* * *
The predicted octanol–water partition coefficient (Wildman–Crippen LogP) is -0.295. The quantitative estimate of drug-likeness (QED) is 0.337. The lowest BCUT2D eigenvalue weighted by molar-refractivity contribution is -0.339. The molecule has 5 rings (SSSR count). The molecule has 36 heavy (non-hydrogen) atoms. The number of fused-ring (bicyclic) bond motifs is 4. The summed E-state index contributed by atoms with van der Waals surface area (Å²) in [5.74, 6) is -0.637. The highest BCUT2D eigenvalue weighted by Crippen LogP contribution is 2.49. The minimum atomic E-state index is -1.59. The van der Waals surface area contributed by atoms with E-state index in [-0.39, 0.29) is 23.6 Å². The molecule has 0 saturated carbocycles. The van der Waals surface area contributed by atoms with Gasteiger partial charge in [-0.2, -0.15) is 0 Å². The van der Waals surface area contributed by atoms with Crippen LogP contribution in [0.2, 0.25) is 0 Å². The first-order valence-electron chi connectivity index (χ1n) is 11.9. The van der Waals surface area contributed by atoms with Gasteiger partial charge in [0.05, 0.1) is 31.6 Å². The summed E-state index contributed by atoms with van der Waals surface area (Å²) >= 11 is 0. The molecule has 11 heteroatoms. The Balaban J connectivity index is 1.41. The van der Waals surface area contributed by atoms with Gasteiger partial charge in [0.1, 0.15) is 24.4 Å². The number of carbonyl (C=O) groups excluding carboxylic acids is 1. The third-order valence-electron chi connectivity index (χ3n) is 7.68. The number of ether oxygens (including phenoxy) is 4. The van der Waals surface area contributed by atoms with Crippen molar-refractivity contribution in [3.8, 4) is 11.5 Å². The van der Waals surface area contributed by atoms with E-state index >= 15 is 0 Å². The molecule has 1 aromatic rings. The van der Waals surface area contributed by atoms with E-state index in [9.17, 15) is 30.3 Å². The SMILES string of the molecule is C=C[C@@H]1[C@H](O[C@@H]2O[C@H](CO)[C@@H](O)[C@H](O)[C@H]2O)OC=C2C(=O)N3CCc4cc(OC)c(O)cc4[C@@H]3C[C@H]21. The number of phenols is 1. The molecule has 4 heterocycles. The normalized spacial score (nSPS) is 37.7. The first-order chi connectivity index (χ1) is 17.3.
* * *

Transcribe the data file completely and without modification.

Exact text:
The predicted octanol–water partition coefficient (Wildman–Crippen LogP) is -0.295. The quantitative estimate of drug-likeness (QED) is 0.337. The lowest BCUT2D eigenvalue weighted by molar-refractivity contribution is -0.339. The molecule has 5 rings (SSSR count). The molecule has 36 heavy (non-hydrogen) atoms. The number of fused-ring (bicyclic) bond motifs is 4. The summed E-state index contributed by atoms with van der Waals surface area (Å²) in [5.74, 6) is -0.637. The highest BCUT2D eigenvalue weighted by Crippen LogP contribution is 2.49. The minimum atomic E-state index is -1.59. The van der Waals surface area contributed by atoms with E-state index in [-0.39, 0.29) is 23.6 Å². The molecule has 0 saturated carbocycles. The van der Waals surface area contributed by atoms with Gasteiger partial charge in [-0.2, -0.15) is 0 Å². The van der Waals surface area contributed by atoms with Crippen LogP contribution in [0.2, 0.25) is 0 Å². The first-order valence-electron chi connectivity index (χ1n) is 11.9. The van der Waals surface area contributed by atoms with Gasteiger partial charge in [0.05, 0.1) is 31.6 Å². The summed E-state index contributed by atoms with van der Waals surface area (Å²) >= 11 is 0. The molecule has 11 heteroatoms. The Balaban J connectivity index is 1.41. The van der Waals surface area contributed by atoms with Gasteiger partial charge in [0.1, 0.15) is 24.4 Å². The number of carbonyl (C=O) groups excluding carboxylic acids is 1. The third-order valence-electron chi connectivity index (χ3n) is 7.68. The number of ether oxygens (including phenoxy) is 4. The van der Waals surface area contributed by atoms with Crippen molar-refractivity contribution in [3.8, 4) is 11.5 Å². The van der Waals surface area contributed by atoms with E-state index >= 15 is 0 Å². The molecule has 1 aromatic rings. The van der Waals surface area contributed by atoms with E-state index in [9.17, 15) is 30.3 Å². The SMILES string of the molecule is C=C[C@@H]1[C@H](O[C@@H]2O[C@H](CO)[C@@H](O)[C@H](O)[C@H]2O)OC=C2C(=O)N3CCc4cc(OC)c(O)cc4[C@@H]3C[C@H]21. The number of phenols is 1. The molecule has 4 heterocycles. The normalized spacial score (nSPS) is 37.7. The first-order chi connectivity index (χ1) is 17.3.